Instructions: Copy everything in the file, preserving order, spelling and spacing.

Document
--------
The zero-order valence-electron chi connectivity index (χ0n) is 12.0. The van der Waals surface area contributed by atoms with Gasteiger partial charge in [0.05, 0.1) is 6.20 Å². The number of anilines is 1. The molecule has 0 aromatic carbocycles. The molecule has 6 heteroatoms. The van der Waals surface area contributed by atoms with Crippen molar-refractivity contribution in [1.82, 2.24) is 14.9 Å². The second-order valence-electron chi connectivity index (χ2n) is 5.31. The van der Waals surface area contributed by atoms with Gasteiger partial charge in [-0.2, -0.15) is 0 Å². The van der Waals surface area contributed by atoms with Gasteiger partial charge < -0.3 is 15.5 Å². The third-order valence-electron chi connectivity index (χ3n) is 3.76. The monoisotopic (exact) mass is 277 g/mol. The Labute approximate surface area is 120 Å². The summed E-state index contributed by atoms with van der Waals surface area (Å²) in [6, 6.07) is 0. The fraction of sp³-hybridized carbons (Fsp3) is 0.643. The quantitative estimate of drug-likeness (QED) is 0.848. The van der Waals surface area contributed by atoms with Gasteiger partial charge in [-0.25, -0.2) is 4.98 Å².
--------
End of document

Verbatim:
The zero-order valence-electron chi connectivity index (χ0n) is 12.0. The van der Waals surface area contributed by atoms with Gasteiger partial charge in [0.05, 0.1) is 6.20 Å². The number of anilines is 1. The molecule has 0 aromatic carbocycles. The molecule has 6 heteroatoms. The van der Waals surface area contributed by atoms with Crippen molar-refractivity contribution in [1.82, 2.24) is 14.9 Å². The second-order valence-electron chi connectivity index (χ2n) is 5.31. The van der Waals surface area contributed by atoms with Gasteiger partial charge in [-0.2, -0.15) is 0 Å². The van der Waals surface area contributed by atoms with Gasteiger partial charge < -0.3 is 15.5 Å². The third-order valence-electron chi connectivity index (χ3n) is 3.76. The monoisotopic (exact) mass is 277 g/mol. The Labute approximate surface area is 120 Å². The summed E-state index contributed by atoms with van der Waals surface area (Å²) in [6, 6.07) is 0. The fraction of sp³-hybridized carbons (Fsp3) is 0.643. The quantitative estimate of drug-likeness (QED) is 0.848. The van der Waals surface area contributed by atoms with Gasteiger partial charge in [-0.25, -0.2) is 4.98 Å².